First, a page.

One week later, my precious was at home.  Another indication of the seriousness of  the Syren Ship Model Company.

But now it's time for the build

You just notice that I used a piece of scrap 1/32" basswood to help me to center the two pieces on the top of the keel. So I have better luck that these two pieces have a regular 1/32" lip on both sides. For the rest, I just follow carefully the Chuck instructions...

It will be time to prepare the frames.

 

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In parallel of the build on the Armed Virginia Sloop, I work softly on this magnificent barge. I follow faithfully the instructions of the excellent manual. The instructions are precise and built on a very educational method. The teaching profession should have also been one of Chuck's professions in a previous life...

As I work in the computer world, I was able to print the manual on a good laser color printer. Just follow the instructions and take a lot of fun in the build of this kit.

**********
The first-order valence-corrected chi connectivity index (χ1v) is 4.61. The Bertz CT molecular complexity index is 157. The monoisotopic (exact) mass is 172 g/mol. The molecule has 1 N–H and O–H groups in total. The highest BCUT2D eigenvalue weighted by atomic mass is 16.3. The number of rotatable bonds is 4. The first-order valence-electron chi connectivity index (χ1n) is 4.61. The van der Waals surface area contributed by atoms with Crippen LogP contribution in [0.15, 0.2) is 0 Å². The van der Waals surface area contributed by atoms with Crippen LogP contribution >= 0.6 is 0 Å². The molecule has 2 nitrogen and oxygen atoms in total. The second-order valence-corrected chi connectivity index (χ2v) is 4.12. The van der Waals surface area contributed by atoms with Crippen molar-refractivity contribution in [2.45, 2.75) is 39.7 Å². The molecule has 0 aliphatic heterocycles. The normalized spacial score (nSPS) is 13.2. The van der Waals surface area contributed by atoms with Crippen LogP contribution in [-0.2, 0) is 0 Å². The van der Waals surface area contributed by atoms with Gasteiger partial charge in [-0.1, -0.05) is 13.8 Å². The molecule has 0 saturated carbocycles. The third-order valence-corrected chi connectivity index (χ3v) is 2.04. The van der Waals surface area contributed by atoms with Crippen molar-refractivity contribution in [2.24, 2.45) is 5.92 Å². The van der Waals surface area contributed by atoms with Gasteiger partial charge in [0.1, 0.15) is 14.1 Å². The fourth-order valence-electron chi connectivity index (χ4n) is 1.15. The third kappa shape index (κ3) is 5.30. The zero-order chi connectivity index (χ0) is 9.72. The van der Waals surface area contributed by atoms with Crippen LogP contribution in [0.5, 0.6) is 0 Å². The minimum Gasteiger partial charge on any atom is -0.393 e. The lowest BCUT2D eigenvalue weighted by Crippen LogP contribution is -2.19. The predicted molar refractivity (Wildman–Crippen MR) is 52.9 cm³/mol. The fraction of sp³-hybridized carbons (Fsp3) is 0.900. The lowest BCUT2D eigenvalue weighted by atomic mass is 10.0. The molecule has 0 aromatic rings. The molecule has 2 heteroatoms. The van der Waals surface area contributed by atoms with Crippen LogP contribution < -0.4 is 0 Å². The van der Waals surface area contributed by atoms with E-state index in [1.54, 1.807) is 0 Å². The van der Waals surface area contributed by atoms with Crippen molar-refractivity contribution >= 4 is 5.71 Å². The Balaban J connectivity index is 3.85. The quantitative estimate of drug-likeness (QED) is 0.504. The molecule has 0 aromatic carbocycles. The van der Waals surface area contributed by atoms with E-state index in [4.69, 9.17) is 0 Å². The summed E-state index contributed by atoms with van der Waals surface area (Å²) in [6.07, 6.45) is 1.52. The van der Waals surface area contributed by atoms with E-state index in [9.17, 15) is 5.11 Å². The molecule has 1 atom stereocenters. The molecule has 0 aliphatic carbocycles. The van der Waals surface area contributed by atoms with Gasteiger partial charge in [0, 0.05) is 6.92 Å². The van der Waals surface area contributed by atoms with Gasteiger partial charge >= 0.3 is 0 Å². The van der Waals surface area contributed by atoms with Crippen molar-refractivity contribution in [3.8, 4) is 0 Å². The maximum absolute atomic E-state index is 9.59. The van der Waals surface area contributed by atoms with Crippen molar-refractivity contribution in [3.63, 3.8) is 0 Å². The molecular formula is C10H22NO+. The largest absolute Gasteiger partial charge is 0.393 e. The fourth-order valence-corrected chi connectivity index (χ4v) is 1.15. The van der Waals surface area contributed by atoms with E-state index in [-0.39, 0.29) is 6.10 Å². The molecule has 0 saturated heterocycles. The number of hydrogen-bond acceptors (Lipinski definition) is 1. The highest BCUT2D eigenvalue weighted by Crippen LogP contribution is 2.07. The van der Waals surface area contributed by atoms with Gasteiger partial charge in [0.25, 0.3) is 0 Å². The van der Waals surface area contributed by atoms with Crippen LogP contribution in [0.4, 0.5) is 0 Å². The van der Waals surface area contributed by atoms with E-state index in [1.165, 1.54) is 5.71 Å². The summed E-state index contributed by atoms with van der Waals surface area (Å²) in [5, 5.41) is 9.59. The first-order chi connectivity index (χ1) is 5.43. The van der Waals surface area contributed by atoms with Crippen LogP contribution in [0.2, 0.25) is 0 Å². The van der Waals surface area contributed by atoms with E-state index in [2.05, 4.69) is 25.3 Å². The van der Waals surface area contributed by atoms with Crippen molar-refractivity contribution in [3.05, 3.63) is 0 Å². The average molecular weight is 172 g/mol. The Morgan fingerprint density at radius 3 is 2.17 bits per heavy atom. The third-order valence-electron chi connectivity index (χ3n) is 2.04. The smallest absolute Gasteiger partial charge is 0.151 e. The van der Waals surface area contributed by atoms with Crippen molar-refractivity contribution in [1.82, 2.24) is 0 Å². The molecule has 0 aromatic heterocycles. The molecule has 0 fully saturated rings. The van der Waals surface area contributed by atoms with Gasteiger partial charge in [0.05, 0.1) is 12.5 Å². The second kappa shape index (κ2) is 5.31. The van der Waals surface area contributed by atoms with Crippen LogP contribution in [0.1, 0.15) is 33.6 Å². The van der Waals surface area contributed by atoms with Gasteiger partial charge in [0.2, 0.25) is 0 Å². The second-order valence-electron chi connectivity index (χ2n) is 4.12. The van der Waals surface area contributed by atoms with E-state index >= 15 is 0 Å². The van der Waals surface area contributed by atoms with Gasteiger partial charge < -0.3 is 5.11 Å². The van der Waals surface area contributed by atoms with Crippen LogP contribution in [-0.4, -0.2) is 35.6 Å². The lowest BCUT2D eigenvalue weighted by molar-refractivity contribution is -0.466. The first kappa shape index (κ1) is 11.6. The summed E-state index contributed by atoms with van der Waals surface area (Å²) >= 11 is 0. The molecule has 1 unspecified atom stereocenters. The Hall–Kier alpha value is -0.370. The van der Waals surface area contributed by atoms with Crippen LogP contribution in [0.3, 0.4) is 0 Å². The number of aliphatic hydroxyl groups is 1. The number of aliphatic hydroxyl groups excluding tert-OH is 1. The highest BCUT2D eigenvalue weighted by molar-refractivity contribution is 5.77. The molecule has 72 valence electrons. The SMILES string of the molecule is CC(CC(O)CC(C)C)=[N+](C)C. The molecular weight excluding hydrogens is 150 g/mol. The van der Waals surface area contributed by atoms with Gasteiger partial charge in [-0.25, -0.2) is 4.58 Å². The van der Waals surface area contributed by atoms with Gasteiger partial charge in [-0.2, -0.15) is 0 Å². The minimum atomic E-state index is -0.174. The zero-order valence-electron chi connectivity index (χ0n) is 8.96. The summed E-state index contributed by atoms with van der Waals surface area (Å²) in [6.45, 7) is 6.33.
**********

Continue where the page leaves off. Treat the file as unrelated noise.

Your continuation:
Nothing is glued. It's just a test to see how it will be. Following the log of Rustyj, I notice that the two frames 0 should not face in the same directions. I will correct this when it will be time to glue the frames. That's the luck to follow build logs on this forum !

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My work on the Queen barge advance quietly.

I have glued the frames on the building board paying attention to the direction of each of them.

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Then I applied a coat of tung oil.

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Finally I have glued the planks #1 and #2 on each side of the barge.

 

For the plank #1, I begin on the port side and everything goes well. But when I bend the plank for the starboard side, I twist the plank in the wrong direction... Yes it's very easy to forget which way we need to twist it... And naturally when I try to twist it in the opposite direction happens what should happen... I broke the plank !

 

Luckily the Syren Ship Model Company provides an extra exterior barge planking set. As I had to order some cannons and swivel guns to upgrade the armement of my Armed Viriginia Sloop, I just had to add this set to my order. As always with my orders at Syren Ship Model Company, I received the packet in the same week.